Kansas City Chiefs general manager Brett Veach has been given the opportunity to select three draft classes worth of players. Trying to scout talent and bring the right players into the mix to try and bolster the 53-man roster can be a tricky task. There will almost always be more swings and misses than home runs hit in the draft. That’s just the nature of the beast.
With the 2021 NFL draft quickly approaching, we'll take a look at how the Chiefs' draft classes have worked out over the last three years. This week, I’ll be diving into Veach’s first class of players from the 2018 NFL Draft.
Round 1: No Pick, traded for Patrick Mahomes in 2017
It’s well-known by now that Brett Veach was the one who pounded the table to trade up to select then-Texas Tech quarterback Patrick Mahomes. He discussed the pick with Andy Reid and then-general manager John Dorsey about how this was the best quarterback prospect he’d ever scouted. The stories go on and on, but Veach didn’t have a round-one pick because of that trade. Not one person is upset the Chiefs didn’t have a first-round pick in 2018.
Round 2: Breeland Speaks, DE, Ole Miss
This pick was a dud. Unfortunately for Veach, this selection just didn’t work for a variety of reasons. If it wasn’t the weight gain or the suspensions, then changing defensive coordinators effectively ended Speaks’ run in Kansas City and now he is out of the organization and on the fringes of the league with an uncertain future.
Round 3: Derrick Nnadi, DT, Florida State
This pick was a stud. Nnadi has been a contributor on a successful Chiefs team and defense that has been overhauled over the past couple of seasons. He has made the cut, and Veach should be proud of this pick.
Round 3: Dorian O’Daniel, LB, Clemson
This pick has been a dud thus far. Will 2021 be the year that O'Daniel turns his profile from dud to stud? Only time will tell. Many thought O'Daniel would be a good option for the Chiefs on passing downs as a guy who could cover tight ends and running backs, and this has been a position of need throughout DOD’s tenure in KC. We’re still waiting for that production and 2021 will be his last chance to impress.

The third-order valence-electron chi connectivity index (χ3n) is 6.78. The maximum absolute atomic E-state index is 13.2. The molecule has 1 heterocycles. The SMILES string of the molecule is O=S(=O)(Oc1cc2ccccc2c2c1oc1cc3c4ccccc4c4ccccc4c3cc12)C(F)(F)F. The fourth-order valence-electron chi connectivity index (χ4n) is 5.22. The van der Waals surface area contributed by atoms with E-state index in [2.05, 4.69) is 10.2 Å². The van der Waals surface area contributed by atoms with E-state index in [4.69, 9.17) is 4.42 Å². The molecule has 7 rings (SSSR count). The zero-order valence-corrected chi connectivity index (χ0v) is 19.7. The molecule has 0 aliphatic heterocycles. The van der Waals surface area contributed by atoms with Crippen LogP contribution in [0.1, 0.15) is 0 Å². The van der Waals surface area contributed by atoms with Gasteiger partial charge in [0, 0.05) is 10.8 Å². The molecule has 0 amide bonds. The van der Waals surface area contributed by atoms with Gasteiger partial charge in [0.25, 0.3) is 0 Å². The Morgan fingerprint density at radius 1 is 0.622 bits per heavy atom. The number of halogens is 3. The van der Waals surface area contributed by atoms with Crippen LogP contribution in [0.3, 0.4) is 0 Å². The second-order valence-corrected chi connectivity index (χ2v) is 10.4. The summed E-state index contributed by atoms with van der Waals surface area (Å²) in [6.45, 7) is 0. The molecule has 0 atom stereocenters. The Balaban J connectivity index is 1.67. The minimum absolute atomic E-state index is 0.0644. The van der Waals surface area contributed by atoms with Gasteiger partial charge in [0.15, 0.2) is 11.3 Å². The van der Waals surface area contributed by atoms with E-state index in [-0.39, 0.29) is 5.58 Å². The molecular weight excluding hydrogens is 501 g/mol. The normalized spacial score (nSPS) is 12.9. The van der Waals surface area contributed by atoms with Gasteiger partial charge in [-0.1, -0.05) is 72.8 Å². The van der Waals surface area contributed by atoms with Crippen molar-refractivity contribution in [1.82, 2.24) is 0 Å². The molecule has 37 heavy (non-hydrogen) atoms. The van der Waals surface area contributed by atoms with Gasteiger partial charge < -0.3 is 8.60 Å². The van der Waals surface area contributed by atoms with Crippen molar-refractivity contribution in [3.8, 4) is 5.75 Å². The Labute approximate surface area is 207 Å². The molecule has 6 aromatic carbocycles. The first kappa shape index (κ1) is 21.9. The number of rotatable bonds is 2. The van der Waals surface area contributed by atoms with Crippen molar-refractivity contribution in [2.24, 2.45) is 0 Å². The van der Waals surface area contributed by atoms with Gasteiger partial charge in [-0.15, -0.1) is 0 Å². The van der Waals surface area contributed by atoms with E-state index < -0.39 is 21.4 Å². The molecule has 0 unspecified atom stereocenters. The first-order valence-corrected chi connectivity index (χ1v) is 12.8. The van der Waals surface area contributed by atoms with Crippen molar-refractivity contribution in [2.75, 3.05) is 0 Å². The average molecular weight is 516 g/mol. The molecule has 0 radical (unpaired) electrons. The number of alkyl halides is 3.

Round 4: Armani Watts, Safety, Texas A&M
Stud. Watts has been hit and miss for the Chiefs in the secondary, but he’s mostly been used as a depth piece, which is what you typically expect from fourth-round picks. That is why I put him in the stud category. He will never be a Pro Bowl-caliber talent, but he contributes when called upon, and that’s all you can ask for from some of these later-round draft picks.
Round 5: No Pick
Round 6: Tremon Smith, CB, Central Arkansas
Dud. Smith was a solid special teams player for a little bit before disappearing. The Chiefs rarely used him at cornerback and even tried to turn him into a running back towards the end of his time in Kansas City. It was a strange turn of events for Smith.
Round 6: Kahlil McKenzie, DT/OG, Tennessee
Dud. McKenzie was a defensive tackle who the Chiefs were convinced could be turned into an offensive lineman. This experiment did not work. Not even close. He never played a game in a Chiefs uniform.
Now that we can take a step back and look at Brett Veach’s first draft class with more clarity, it is pretty easy to see that this was not a good class. There were no stars drafted by KC and there were a couple of good depth contributors. The 2018 draft will likely be the only time Veach ever takes an entire class full of defensive players. Live and learn. Will Veach be able to turn things around with his second draft class? It was a rough start for Veach out of the gates, but one draft class will not make or break a legacy.
Next week we’ll dive into the 2019 draft class.